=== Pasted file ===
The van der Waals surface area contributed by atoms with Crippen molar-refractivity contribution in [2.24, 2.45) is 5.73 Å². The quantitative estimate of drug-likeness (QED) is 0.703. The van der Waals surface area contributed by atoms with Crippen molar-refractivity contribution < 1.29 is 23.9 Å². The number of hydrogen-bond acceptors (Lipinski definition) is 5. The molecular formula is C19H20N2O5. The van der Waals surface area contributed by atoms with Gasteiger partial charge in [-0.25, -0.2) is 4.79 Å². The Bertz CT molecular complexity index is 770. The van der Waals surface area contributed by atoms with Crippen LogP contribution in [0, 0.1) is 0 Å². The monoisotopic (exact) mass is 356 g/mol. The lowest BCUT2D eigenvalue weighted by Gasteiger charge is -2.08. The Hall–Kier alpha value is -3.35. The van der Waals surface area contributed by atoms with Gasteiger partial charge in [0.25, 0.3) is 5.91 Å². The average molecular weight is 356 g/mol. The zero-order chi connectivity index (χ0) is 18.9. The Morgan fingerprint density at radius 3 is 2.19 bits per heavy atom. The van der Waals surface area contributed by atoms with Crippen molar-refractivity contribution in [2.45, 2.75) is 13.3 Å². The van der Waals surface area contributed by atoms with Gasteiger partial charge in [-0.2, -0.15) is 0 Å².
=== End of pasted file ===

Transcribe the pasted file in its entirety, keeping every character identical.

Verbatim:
The van der Waals surface area contributed by atoms with Crippen molar-refractivity contribution in [2.24, 2.45) is 5.73 Å². The quantitative estimate of drug-likeness (QED) is 0.703. The van der Waals surface area contributed by atoms with Crippen molar-refractivity contribution < 1.29 is 23.9 Å². The number of hydrogen-bond acceptors (Lipinski definition) is 5. The molecular formula is C19H20N2O5. The van der Waals surface area contributed by atoms with Gasteiger partial charge in [-0.25, -0.2) is 4.79 Å². The Bertz CT molecular complexity index is 770. The van der Waals surface area contributed by atoms with Crippen LogP contribution in [0, 0.1) is 0 Å². The monoisotopic (exact) mass is 356 g/mol. The lowest BCUT2D eigenvalue weighted by Gasteiger charge is -2.08. The Hall–Kier alpha value is -3.35. The van der Waals surface area contributed by atoms with Gasteiger partial charge in [0.25, 0.3) is 5.91 Å². The average molecular weight is 356 g/mol. The zero-order chi connectivity index (χ0) is 18.9. The Morgan fingerprint density at radius 3 is 2.19 bits per heavy atom. The van der Waals surface area contributed by atoms with Crippen molar-refractivity contribution in [2.45, 2.75) is 13.3 Å². The van der Waals surface area contributed by atoms with Gasteiger partial charge in [-0.2, -0.15) is 0 Å².